Monday September 19, 2016
Coming Soon: 'Wilmington on Fire'
From last week's “Talk of the Town” section in The New Yorker:
On November 10, 1898, a coup d’état took place on United States soil. It was perpetrated by a gang of white-supremacist Democrats in Wilmington, N.C., who were intent on reclaiming power from the recently elected, biracial Republican government, even if, as one of the leaders vowed, “we have to choke the Cape Fear River with carcasses.” They had a Colt machine gun capable of firing 420 .23-calibre bullets a minute. They had the local élite and the press on their side. By the end of the day, they had killed somewhere between 14 and 60 black men and banished 20 more, meanwhile forcing the mayor, the police chief, and the members of the board of aldermen to resign.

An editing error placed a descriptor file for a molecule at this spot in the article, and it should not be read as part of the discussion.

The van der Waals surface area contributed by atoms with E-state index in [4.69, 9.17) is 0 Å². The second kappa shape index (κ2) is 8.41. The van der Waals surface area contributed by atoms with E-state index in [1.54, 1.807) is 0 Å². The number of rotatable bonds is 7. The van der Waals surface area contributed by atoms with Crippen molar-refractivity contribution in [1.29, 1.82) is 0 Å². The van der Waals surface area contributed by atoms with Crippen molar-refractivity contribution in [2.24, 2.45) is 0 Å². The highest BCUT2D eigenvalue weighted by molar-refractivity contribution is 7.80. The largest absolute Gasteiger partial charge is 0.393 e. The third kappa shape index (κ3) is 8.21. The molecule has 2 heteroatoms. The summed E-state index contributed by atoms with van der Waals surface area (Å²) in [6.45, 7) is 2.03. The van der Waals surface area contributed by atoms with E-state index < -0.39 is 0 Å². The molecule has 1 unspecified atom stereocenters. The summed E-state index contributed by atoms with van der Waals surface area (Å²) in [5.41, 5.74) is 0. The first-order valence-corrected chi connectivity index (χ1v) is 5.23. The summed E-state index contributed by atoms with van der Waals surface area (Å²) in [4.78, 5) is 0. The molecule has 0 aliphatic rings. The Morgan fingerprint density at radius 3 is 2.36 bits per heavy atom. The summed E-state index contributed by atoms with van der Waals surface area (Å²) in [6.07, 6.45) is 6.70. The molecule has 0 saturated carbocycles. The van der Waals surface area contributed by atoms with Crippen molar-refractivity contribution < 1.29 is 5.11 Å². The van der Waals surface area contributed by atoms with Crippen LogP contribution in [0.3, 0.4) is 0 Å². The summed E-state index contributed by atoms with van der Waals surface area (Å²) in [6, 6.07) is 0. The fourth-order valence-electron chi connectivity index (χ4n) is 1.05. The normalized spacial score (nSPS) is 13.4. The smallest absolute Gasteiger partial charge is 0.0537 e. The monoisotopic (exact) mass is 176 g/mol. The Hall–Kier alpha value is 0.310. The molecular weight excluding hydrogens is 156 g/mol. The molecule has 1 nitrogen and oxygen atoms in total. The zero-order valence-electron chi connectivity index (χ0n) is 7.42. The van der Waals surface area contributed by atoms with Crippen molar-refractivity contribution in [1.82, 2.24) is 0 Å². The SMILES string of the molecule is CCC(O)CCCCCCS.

The new government remained in control, of both the town and the story. Subsequent generations of white residents knew about the events of 1898 as a “revolution” or a “race riot,” if they knew about them at all. In the black community, the episode remained a suppressed trauma.
A new documentary about the masscare will be available (on Amazon) on its anniversary, Nov. 10, two days after the presidential election.